Workers' Comp And Dental Trauma: What You Should Know
About 48% of workers who get injured on the job suffer dental trauma on top of their other wounds. Yet, this is a seldom discussed aspect of workers' compensation benefits. If you end up with a damaged tooth (or teeth) from an incident on the job, this is what you should know:
Your lack of prior dental care can be an issue.
The problem with claiming workers' comp for dental issues is that there's often a lack of dental care in the first place. Around 1/3 of U.S. adults haven't been to the dentist at all within the last year, and around 27% of adults between the ages of 20–44 have untreated dental problems. Generally speaking, the lower your income, the less likely you are to have had proper dental care–which means that you may have dental issues that are unrelated to your injuries.
For example, if you get hit in the jaw with a steel girder, you could end up with a broken jaw and chipped teeth. But what if you also have several teeth in the same area that are badly decayed? Your dentist may want to treat all of the teeth at once, but workers' comp is only going to cover the damage that's related to your accident. If you're suffering from something like periodontitis (and nearly 50% of U.S. adults are), you may need to be treated for that in order to effectively treat the other serious injuries to your teeth.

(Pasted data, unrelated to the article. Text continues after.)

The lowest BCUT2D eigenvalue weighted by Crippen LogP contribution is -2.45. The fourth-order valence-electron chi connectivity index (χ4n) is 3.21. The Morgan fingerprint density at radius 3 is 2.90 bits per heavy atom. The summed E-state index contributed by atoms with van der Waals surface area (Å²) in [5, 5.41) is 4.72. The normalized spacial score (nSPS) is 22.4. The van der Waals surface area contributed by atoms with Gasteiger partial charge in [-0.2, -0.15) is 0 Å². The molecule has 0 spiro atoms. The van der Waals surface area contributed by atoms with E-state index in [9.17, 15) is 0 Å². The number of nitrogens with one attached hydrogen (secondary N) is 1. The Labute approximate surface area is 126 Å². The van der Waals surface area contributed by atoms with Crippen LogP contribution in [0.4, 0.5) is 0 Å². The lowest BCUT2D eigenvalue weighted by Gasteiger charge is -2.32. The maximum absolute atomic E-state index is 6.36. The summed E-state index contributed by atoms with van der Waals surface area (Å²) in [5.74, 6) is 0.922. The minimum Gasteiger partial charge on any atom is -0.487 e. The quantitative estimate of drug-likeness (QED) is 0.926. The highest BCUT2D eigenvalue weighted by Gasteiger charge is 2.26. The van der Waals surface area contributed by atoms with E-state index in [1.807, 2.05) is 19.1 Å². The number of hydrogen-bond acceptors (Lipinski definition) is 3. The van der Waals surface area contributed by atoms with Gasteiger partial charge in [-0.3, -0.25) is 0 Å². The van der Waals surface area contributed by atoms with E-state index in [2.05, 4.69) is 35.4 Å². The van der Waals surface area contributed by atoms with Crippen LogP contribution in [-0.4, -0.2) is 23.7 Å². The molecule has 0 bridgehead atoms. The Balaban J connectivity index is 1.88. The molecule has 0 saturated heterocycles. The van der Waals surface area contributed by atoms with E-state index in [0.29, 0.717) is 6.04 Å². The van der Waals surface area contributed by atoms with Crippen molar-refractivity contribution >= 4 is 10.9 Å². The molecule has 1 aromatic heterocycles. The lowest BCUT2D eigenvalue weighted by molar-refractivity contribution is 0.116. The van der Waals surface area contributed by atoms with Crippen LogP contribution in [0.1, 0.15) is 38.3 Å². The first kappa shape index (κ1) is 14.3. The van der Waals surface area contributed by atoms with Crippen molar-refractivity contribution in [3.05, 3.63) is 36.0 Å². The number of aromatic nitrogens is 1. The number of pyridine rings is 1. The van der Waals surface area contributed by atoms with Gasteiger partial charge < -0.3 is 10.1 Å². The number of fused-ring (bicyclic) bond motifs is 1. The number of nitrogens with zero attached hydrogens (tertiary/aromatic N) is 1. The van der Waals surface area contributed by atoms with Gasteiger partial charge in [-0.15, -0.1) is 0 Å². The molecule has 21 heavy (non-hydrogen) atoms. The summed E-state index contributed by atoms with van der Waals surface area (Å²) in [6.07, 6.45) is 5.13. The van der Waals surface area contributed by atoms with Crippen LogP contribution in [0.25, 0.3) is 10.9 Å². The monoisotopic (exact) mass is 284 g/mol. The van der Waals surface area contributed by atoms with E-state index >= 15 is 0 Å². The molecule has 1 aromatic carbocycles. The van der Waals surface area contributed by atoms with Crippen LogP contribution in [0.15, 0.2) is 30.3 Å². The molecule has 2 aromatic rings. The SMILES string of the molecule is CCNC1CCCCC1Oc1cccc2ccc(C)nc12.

That can make it complicated for you to get the compensation and medical care that you need. Insurance companies want to limit their expenses as sharply as possible. That means not paying out on anything that isn't necessary as a direct result of the accident.
You may have a long and expensive recovery.
Dental injuries can take a tremendous amount of work to fix. A serious dental injury could require 15-20 visits to the dentist for work and top $200,000 in costs. It's not unusual for one dental problem to develop into another.
For example, the pain of your injuries might cause tension in your jaw and cause you to grind your teeth, both of which can lead to the development of TMJ (temporomandibular joint) disorder. The breaks or chips in your teeth might expose the dental nerves to bacteria, leading to unexpected root canals or surgeries. If you need implants to replace missing teeth, they can fail. That could cause you to change course and essentially start over with a different restorative treatment, like dentures.
Whatever your situation, if you suffer a dental injury as part of a workplace accident. it might be wise to contact an attorney. Dental claims can be difficult to handle on your own and you may encounter some resistance from your employer's insurer when it comes time to pay the bill. For more information, contact a workers compensation attorney in your area.